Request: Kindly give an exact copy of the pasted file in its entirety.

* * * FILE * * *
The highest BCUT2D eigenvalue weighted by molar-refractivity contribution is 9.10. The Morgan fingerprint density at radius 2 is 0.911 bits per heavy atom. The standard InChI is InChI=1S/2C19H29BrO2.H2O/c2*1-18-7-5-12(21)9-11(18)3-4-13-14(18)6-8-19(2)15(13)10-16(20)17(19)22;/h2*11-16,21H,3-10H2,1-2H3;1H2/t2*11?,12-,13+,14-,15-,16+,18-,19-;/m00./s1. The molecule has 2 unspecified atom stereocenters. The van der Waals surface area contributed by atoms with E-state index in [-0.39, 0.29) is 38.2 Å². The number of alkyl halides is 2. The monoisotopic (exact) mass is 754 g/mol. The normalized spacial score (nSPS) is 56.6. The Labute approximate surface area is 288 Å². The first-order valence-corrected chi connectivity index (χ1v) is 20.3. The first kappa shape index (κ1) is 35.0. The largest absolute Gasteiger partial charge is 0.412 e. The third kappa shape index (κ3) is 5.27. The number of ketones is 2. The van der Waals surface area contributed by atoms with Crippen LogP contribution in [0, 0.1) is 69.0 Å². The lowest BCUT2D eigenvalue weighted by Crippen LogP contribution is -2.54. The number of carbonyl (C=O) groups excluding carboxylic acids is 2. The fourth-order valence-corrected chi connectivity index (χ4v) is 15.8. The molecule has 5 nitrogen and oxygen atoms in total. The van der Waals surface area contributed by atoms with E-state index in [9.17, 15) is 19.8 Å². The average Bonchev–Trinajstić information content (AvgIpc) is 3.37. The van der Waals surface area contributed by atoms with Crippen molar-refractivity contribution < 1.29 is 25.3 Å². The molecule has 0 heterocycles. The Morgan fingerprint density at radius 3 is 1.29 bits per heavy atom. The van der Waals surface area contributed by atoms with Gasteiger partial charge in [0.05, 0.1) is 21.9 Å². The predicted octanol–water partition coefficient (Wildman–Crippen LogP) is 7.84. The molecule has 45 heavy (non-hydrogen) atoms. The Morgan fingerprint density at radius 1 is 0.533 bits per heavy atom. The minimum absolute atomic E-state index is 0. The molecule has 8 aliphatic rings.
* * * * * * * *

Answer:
The highest BCUT2D eigenvalue weighted by molar-refractivity contribution is 9.10. The Morgan fingerprint density at radius 2 is 0.911 bits per heavy atom. The standard InChI is InChI=1S/2C19H29BrO2.H2O/c2*1-18-7-5-12(21)9-11(18)3-4-13-14(18)6-8-19(2)15(13)10-16(20)17(19)22;/h2*11-16,21H,3-10H2,1-2H3;1H2/t2*11?,12-,13+,14-,15-,16+,18-,19-;/m00./s1. The molecule has 2 unspecified atom stereocenters. The van der Waals surface area contributed by atoms with E-state index in [-0.39, 0.29) is 38.2 Å². The number of alkyl halides is 2. The monoisotopic (exact) mass is 754 g/mol. The normalized spacial score (nSPS) is 56.6. The Labute approximate surface area is 288 Å². The first-order valence-corrected chi connectivity index (χ1v) is 20.3. The first kappa shape index (κ1) is 35.0. The largest absolute Gasteiger partial charge is 0.412 e. The third kappa shape index (κ3) is 5.27. The number of ketones is 2. The van der Waals surface area contributed by atoms with Crippen LogP contribution in [0, 0.1) is 69.0 Å². The lowest BCUT2D eigenvalue weighted by Crippen LogP contribution is -2.54. The number of carbonyl (C=O) groups excluding carboxylic acids is 2. The fourth-order valence-corrected chi connectivity index (χ4v) is 15.8. The molecule has 5 nitrogen and oxygen atoms in total. The van der Waals surface area contributed by atoms with E-state index in [9.17, 15) is 19.8 Å². The average Bonchev–Trinajstić information content (AvgIpc) is 3.37. The van der Waals surface area contributed by atoms with Crippen molar-refractivity contribution < 1.29 is 25.3 Å². The molecule has 0 heterocycles. The Morgan fingerprint density at radius 3 is 1.29 bits per heavy atom. The van der Waals surface area contributed by atoms with Gasteiger partial charge in [0.05, 0.1) is 21.9 Å². The predicted octanol–water partition coefficient (Wildman–Crippen LogP) is 7.84. The molecule has 45 heavy (non-hydrogen) atoms. The Morgan fingerprint density at radius 1 is 0.533 bits per heavy atom. The minimum absolute atomic E-state index is 0. The molecule has 8 aliphatic rings.